We have analyzed pharmacoeconomical indicators in the treatment of idiopathic (generalized and focal) epilepsy in children and adolescence in an ambulatory treatment/diagnostic center of a big industrial city. In the total structure, focal epilepsy made up 41.73% (255 patients, 128 boys (50.2%) and 128 girls (49.8%)). Generalized forms were diagnosed in 61.96% (n=158) and partial forms - in 37.6% (n=97%) patients. Minimal direct and indirect costs for one patient were calculated for patients in remission and did not depend on the form of epilepsy. The costs increased by a magnitude of two or more for treatment efficiency 50% and by 3 times for insufficient efficiency of treatment of different forms of epilepsy. In case of a loss of control of seizures, indirect costs exceeded the economy of direct costs. Adequate treatment of idiopathic epilepsy in children is economically profitable because it allows to improve quality of life of a child and maintain manpower resources in the nearest future.
Like other developed countries with aging populations, Sweden is expecting large increases in the prevalence of Alzheimer's disease and corresponding escalations in the cost of care for patients with this disease. Galantamine, a new acetylcholinesterase inhibitor and nicotinic modulator, has proved effective in managing patients with Alzheimer's disease in clinical trials.
To estimate the long-term health and economic impact of galantamine from the perspective of the public health payer in Sweden.
The Assessment of Health Economics in Alzheimer's Disease (AHEAD) model compares galantamine treatment with no pharmacologic treatment. It consists of a module based on trial data followed by a projection module that uses the trial results to predict the time until patients require full-time care (FTC) or until their death. Forecasts were made for up to 10 years. The model was customised to Sweden by using Swedish resource use profiles obtained from the literature.
Galantamine is predicted to reduce the time patients require FTC by almost 10%. Approximately 5.6 patients with mild-to-moderate disease would need to be treated to avoid one year of FTC. This would result in savings averaging 27 436 Swedish kronas (SEK) [3131 euros (EUR)] per patient over 10 years (1998 values). To avoid one year of FTC, 3.9 patients with moderate disease would need to be treated, with savings averaging SEK49 019 (EUR 5594) per patient over 10.5 years. Sensitivity analyses of key parameters, such as proportion of patients needing FTC treated in the community, cost of care in an institution, cost of FTC care in the community, the price of galantamine, and the discount rate, found savings with galantamine would occur under most circumstances.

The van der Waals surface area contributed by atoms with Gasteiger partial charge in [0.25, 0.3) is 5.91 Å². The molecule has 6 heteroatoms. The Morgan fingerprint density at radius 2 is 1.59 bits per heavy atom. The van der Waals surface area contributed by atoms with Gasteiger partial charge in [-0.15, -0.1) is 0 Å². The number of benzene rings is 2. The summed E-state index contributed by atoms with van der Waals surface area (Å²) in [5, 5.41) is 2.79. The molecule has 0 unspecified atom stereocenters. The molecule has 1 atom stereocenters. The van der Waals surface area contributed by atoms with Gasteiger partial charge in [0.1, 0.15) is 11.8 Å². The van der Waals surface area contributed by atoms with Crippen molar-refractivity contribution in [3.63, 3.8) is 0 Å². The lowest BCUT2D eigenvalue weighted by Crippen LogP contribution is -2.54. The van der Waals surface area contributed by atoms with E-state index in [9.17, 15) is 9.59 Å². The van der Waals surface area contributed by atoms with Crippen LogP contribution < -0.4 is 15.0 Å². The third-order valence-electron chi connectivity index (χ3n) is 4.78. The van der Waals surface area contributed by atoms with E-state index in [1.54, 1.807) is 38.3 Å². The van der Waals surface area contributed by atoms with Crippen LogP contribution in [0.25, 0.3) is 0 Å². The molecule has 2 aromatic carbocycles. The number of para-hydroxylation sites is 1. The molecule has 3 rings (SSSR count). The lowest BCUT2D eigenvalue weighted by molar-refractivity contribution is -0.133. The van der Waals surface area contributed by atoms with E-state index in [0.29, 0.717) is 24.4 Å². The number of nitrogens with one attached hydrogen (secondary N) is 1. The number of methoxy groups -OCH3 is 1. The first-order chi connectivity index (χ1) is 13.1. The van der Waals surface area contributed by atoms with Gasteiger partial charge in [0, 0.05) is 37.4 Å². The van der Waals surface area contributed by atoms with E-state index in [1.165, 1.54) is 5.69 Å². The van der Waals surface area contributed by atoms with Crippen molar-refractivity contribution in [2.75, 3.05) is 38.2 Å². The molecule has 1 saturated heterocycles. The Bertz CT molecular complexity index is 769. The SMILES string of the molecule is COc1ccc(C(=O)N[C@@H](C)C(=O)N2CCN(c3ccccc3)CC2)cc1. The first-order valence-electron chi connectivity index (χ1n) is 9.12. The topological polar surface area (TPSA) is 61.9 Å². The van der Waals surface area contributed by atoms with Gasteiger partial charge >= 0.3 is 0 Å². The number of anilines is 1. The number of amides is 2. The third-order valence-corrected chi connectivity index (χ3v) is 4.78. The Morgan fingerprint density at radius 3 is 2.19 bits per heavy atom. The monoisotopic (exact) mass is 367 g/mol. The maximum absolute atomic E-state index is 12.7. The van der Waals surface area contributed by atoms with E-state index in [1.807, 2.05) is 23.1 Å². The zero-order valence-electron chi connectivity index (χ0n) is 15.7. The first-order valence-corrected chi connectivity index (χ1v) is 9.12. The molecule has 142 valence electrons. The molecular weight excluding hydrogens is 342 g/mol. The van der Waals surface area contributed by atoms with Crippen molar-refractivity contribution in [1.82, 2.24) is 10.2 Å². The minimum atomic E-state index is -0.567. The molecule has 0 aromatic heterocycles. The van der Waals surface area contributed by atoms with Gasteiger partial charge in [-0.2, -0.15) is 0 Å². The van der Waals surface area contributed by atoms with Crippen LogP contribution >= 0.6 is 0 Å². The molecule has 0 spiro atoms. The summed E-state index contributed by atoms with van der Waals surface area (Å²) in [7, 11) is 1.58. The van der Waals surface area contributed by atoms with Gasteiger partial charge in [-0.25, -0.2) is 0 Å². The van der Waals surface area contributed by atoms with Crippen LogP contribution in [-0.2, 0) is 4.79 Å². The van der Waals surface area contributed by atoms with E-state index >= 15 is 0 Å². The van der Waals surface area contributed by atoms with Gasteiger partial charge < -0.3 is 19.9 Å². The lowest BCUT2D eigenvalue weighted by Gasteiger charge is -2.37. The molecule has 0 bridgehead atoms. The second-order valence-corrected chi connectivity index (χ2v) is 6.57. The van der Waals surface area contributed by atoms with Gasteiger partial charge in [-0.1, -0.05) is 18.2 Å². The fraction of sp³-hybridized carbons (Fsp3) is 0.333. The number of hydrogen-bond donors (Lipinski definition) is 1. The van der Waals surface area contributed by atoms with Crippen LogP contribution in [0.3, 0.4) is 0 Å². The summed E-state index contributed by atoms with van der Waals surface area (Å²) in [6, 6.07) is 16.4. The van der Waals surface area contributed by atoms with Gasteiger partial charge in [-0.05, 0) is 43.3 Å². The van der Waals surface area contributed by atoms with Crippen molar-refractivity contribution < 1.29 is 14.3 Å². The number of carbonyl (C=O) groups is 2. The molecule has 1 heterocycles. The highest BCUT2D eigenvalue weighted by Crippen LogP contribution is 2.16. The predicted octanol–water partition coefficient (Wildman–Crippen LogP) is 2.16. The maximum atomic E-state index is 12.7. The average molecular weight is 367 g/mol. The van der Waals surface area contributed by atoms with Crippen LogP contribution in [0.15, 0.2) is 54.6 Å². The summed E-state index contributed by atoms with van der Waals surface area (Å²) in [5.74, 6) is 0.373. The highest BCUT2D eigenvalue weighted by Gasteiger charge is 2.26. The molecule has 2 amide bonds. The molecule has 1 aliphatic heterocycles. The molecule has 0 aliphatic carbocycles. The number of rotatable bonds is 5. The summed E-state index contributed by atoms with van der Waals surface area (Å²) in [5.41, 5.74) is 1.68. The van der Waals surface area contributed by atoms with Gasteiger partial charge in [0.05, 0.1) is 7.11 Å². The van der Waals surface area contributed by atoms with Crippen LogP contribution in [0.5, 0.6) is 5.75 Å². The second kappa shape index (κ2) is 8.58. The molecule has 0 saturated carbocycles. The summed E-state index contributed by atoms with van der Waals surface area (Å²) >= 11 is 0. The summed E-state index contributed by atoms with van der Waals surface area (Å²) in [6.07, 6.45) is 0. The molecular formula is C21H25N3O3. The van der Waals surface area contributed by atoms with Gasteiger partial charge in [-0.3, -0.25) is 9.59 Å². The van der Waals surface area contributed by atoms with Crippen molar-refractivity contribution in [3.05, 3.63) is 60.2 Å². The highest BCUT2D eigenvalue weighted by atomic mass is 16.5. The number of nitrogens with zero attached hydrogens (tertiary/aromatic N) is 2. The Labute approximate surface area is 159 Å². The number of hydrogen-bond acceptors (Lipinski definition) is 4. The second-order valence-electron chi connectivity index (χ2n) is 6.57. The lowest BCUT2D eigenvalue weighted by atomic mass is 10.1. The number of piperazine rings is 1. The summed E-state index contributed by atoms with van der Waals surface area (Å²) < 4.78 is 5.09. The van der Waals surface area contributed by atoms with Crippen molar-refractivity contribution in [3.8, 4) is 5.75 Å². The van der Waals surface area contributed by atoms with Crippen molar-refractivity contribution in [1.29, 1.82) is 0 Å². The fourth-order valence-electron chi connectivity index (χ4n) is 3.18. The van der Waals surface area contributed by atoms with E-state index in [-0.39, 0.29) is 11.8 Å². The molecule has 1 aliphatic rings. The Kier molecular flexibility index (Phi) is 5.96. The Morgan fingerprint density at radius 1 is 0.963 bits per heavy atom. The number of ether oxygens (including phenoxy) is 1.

Galantamine can increase the time before patients require FTC, and may also lead to savings as treatment costs are offset by reductions in other healthcare expenditures and the costs associated with FTC.
This qualitative research aims to understand, from the standpoint of the family physician, the barriers to treating depression in the office setting. Three primary barriers to treating depression in the family physician's office were identified: systemic, physician-related, and patient-related. The systemic barriers involved the shortage of qualified, publicly-funded counsellors, lack of locally available counselling, and the cost of medication. Physician-related barriers included lack of time and expertise, and inadequacies of the reimbursement system. Patient-related barriers were rooted in the stigma attached to depression and failure to comply with treatment.
Prescription drug expenditures in North America have nearly doubled in the past 5 years, creating intense pressure for all public and private benefits managers and policymakers.
The objective of this study was to describe age-specific drug expenditure trends from 1996 to 2002 for the Canadian province of British Columbia.
This study shows changes in expenditures per capita quantified for 5 age categories: residents aged 0 to 19, 20 to 44, 45 to 64, 65 to 84, and 85 and older. The cost impacts of 7 determinants of prescription drug expenditures are quantified.
This study describes population-based, patient-specific pharmaceutical data showing the type, quantity, and cost of every prescription drug purchased by virtually all residents of British Columbia.
Population-wide expenditures per capita grew at a rate of 11.6% per annum. Growth was primarily driven by the selection of more costly drugs per course of treatment and increases in the number concomitant treatments received per patient. Population aging did not have a major impact on expenditures. However, expenditure per capita grew most rapid among residents aged 45 to 64, the cohort that expended most over the period. The aging of this demographic cohort may threaten the financial viability of age-based drug benefit programs.